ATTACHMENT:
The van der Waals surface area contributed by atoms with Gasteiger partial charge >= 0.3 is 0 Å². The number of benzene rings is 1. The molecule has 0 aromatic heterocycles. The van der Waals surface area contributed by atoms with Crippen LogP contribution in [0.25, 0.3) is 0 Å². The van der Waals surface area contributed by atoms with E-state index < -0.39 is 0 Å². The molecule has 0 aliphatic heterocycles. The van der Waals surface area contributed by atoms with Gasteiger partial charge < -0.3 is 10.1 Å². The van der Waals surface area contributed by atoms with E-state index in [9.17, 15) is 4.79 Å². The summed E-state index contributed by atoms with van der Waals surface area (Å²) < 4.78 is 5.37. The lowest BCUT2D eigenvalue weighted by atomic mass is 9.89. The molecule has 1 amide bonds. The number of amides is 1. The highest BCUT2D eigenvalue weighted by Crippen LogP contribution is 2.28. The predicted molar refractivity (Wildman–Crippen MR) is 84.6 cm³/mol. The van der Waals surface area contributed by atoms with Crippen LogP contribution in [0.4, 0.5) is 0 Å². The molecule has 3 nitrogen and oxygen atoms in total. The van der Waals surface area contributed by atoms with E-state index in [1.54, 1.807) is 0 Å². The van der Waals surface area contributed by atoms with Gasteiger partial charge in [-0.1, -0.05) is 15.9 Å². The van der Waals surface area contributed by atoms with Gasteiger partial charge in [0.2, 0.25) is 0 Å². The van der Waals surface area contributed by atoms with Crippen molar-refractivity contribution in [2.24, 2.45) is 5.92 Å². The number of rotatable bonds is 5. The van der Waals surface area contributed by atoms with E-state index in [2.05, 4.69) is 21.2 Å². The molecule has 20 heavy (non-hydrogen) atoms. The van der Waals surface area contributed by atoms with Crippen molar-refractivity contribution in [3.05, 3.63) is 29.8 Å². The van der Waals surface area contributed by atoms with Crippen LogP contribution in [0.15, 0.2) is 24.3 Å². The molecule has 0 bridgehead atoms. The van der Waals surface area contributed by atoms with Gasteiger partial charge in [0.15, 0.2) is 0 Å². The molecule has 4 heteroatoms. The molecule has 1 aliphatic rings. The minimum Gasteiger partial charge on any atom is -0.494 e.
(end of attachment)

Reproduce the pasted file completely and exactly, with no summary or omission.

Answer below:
The van der Waals surface area contributed by atoms with Gasteiger partial charge >= 0.3 is 0 Å². The number of benzene rings is 1. The molecule has 0 aromatic heterocycles. The van der Waals surface area contributed by atoms with Crippen LogP contribution in [0.25, 0.3) is 0 Å². The van der Waals surface area contributed by atoms with E-state index < -0.39 is 0 Å². The molecule has 0 aliphatic heterocycles. The van der Waals surface area contributed by atoms with Gasteiger partial charge < -0.3 is 10.1 Å². The van der Waals surface area contributed by atoms with E-state index in [9.17, 15) is 4.79 Å². The summed E-state index contributed by atoms with van der Waals surface area (Å²) < 4.78 is 5.37. The lowest BCUT2D eigenvalue weighted by atomic mass is 9.89. The molecule has 1 amide bonds. The number of amides is 1. The highest BCUT2D eigenvalue weighted by Crippen LogP contribution is 2.28. The predicted molar refractivity (Wildman–Crippen MR) is 84.6 cm³/mol. The van der Waals surface area contributed by atoms with Crippen LogP contribution in [0.4, 0.5) is 0 Å². The molecule has 3 nitrogen and oxygen atoms in total. The van der Waals surface area contributed by atoms with E-state index in [1.54, 1.807) is 0 Å². The van der Waals surface area contributed by atoms with Gasteiger partial charge in [-0.1, -0.05) is 15.9 Å². The van der Waals surface area contributed by atoms with Gasteiger partial charge in [0.2, 0.25) is 0 Å². The van der Waals surface area contributed by atoms with Crippen molar-refractivity contribution in [2.24, 2.45) is 5.92 Å². The number of rotatable bonds is 5. The van der Waals surface area contributed by atoms with E-state index in [2.05, 4.69) is 21.2 Å². The molecule has 20 heavy (non-hydrogen) atoms. The van der Waals surface area contributed by atoms with Crippen molar-refractivity contribution in [3.05, 3.63) is 29.8 Å². The van der Waals surface area contributed by atoms with Crippen LogP contribution in [0.15, 0.2) is 24.3 Å². The molecule has 0 bridgehead atoms. The van der Waals surface area contributed by atoms with Gasteiger partial charge in [0.15, 0.2) is 0 Å². The molecule has 4 heteroatoms. The molecule has 1 aliphatic rings. The minimum Gasteiger partial charge on any atom is -0.494 e.